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March 22, 2005
Faith-Based and Environmentalist Shareowners Withdraw Climate Change Resolutions at Six Companies
    by William Baue

The six oil and gas companies commit to measure, mitigate, and disclose data related to global warming, and evangelicals join their faith-based compatriots in concern over climate change.


Last week, shareowner activists announced their withdrawal of climate change resolutions at six oil and gas companies that have taken concrete steps to measure, mitigate, and disclose data on the environmental impact of their businesses. The shareowners withdrew resolutions at Apache (ticker: APA), Anadarko Petroleum (APC), ChevronTexaco (CVX), Tesoro (TSO), and Unocal (UCL), and chose not to re-submit a resolution at Marathon Oil (MRO). The campaign was organized by the Interfaith Center on Corporate Responsibility (ICCR), a coalition of 275 faith-based institutional investors, and the Coalition for Environmentally Responsible Economies (CERES), a consortium of environmentalist institutional investors.

The development continues momentum from last year's proxy season, when five companies complied with the terms of climate change resolutions, leading to withdrawals or decisions not to re-file. Four of these companies--American Electric Power (AEP), Cinergy (CIN), Southern Company (SO) and TXU (TXU)--prepared and issued reports measuring their ecological footprints and plans to address the financial implications of their contributions to global warming.

The fifth, Reliant Energy (REI), took a different tack. It agreed to expand disclosure of environmental issue assessment in its 10-K securities filings, amend its Board Audit Committee charter to annually review these issues, and post this environmental information on its corporate website.

This year, negotiations between shareowners and companies have resulted in distinct agreements at each company. The agreements, though, do have some common threads with last year's outcomes.

They include acknowledging climate change impacts in securities filings and on corporate websites, assigning board-level responsibility for overseeing climate change mitigation strategy, and benchmarking and greenhouse gas (GHG) emissions reduction goals.

For example, Trillium Asset Management convinced Anadarko to adopt a GHG management plan and collect baseline GHG emissions data beginning in 2004.

"We're pleased to see Anadarko undertaking an inventory of its greenhouse gas emissions for the first time this year and will encourage the company to set reduction targets once the baseline has been established," said Shelley Alpern, Trillium's director of social research and advocacy.

Another common thread is the development of renewable and cleaner energy technologies, as well as carbon sequestration, or removing carbon from the environment.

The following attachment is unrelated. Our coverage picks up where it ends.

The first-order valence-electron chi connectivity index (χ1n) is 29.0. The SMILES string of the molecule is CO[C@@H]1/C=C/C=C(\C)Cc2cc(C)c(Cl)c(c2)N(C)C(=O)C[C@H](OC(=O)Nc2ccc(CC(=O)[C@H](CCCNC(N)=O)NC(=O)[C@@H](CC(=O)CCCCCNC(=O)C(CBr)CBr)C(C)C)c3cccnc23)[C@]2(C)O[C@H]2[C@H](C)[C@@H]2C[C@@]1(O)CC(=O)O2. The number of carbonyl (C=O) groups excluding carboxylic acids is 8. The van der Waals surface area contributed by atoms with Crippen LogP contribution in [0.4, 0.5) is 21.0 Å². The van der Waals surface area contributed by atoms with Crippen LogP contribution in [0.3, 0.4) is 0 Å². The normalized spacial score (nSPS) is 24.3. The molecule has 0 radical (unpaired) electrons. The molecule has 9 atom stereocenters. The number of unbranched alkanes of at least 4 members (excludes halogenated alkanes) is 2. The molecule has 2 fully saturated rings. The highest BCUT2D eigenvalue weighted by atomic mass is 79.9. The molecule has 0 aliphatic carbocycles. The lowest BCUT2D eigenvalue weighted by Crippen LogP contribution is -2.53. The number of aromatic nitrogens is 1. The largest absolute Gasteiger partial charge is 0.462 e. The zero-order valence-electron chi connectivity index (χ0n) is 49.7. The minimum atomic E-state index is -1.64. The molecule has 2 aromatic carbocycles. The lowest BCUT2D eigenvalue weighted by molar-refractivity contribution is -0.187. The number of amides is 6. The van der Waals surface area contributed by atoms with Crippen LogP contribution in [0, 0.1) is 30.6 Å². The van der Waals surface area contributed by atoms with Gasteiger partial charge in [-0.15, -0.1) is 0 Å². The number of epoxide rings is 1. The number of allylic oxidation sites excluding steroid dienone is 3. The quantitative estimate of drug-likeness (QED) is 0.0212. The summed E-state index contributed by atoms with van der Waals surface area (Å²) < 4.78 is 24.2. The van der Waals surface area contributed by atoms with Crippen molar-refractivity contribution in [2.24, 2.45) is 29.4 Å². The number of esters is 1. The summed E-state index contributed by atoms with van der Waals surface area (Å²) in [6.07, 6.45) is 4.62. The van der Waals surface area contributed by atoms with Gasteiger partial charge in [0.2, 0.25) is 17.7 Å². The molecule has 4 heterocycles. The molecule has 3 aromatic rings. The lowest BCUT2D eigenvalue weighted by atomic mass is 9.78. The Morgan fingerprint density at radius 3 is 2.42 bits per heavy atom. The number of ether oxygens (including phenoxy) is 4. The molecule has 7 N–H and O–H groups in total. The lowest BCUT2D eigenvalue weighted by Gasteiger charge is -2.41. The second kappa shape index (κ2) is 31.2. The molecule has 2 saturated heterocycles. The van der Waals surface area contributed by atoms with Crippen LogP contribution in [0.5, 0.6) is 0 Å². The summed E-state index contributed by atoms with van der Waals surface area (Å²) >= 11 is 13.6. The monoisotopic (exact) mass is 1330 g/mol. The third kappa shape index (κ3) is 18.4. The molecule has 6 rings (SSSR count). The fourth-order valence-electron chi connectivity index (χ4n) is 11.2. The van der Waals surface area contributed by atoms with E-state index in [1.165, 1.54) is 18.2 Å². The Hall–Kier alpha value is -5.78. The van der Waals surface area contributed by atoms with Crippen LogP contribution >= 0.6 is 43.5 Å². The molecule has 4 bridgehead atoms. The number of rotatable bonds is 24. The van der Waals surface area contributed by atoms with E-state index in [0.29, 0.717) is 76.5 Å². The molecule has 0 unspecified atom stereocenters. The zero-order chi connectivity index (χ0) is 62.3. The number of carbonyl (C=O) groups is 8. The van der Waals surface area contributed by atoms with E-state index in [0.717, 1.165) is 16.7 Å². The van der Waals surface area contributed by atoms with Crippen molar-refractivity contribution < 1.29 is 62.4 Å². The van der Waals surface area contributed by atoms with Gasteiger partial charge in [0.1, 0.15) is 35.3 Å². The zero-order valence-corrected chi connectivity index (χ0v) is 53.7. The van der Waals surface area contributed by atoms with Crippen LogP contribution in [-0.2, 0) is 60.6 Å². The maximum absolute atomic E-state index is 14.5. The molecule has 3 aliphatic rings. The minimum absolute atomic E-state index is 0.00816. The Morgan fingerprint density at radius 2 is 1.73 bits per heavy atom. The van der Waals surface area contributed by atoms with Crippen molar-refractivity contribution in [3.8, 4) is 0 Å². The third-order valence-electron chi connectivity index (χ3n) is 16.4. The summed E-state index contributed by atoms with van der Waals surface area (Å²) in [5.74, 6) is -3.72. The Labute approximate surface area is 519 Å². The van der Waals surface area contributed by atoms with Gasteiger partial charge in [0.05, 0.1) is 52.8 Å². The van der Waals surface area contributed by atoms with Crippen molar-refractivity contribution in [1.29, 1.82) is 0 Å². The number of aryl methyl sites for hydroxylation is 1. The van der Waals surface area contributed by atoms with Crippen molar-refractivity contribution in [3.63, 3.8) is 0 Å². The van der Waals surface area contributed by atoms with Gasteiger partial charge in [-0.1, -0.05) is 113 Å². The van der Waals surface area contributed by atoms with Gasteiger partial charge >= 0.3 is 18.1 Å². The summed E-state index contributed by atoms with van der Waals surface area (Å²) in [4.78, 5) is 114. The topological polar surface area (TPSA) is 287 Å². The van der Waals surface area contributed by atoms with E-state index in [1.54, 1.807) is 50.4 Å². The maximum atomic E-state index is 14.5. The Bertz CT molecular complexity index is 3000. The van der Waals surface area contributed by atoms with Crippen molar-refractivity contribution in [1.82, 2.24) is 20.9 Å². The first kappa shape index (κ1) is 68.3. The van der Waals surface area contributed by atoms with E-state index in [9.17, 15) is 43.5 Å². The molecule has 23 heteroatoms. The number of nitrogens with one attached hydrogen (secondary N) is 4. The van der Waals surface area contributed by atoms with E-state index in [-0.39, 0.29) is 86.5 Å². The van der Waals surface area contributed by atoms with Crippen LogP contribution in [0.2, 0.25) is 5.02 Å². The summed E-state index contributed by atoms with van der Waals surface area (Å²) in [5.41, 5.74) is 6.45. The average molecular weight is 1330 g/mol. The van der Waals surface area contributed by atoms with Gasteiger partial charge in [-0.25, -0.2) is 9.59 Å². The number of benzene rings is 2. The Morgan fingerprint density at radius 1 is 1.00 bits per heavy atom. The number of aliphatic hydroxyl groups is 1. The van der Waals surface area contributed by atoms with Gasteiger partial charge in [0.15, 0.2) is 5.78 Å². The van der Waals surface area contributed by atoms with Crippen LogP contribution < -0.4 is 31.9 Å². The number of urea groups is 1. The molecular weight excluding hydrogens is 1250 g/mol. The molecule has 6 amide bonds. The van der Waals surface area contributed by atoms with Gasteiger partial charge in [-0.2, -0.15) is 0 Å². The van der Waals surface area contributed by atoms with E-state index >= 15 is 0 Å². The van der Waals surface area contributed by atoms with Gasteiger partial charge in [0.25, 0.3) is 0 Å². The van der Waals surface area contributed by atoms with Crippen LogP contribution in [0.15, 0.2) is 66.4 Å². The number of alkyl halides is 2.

Anadarko's development of two enhanced oil recovery projects in Wyoming, which will ultimately re-inject about 29 million tons of carbon dioxide into aging oil fields, exemplifies one of the largest carbon sequestration projects in the world.

Climate change resolutions are now pending at only three companies: XTO Energy (XTO), Vintage Petroleum (VPI), and ExxonMobil (XOM), which faces two climate change resolutions. The 2005 AFL-CIO Key Votes Survey, an important annual list of the most significant shareowner resolutions in the opinion of the union, numbers the ExxonMobil climate change report resolution amongst the 28 most important proxy votes of the year.

Concern about corporate exacerbation of climate change is spreading beyond the traditional realm of environmentalist and faith-based shareowner activists. Evangelicals, a Christian group that has not been typically associated with environmentalism in the past, are beginning to embrace the notion of environmental stewardship as a way of honoring the world they believe was created by God.

The National Association of Evangelicals (NAE) has adopted a "Creation Covenant" to seek a consensus position on climate change amongst the group. NAE has also issued a document entitled For the Health of the Nation: An Evangelical Call to Civic Responsibility that includes a section on environmental sustainability, which offers a biblical rationale for involvement in the climate change debate.

"We are serious about what we call 'Creation Care,' an effort to build a 'pro-business, pro-environment' coalition to effect positive change on climate change, and other issues," said Richard Cizik, NAE's vice president of governmental affairs.

However, this involvement does not yet extend into the fiduciary realm.

"I do not believe that our pension funds have any guidelines on socially-conscious investing, much less on climate change," Rev. Cizik told SocialFunds.com.

However, Rev. Cizik may be moving NAE in this direction. Cinergy's forthcoming
Annual Report quotes Rev. Cizik as well as other prominent social figures, such as Senator Joe Lieberman (D-CT), on environmental issues.

"But as to collaboration with shareholder activists, that is step beyond our current authorization, although I personally would like to sit in and observe such meetings," Rev. Cizik said.

 

 
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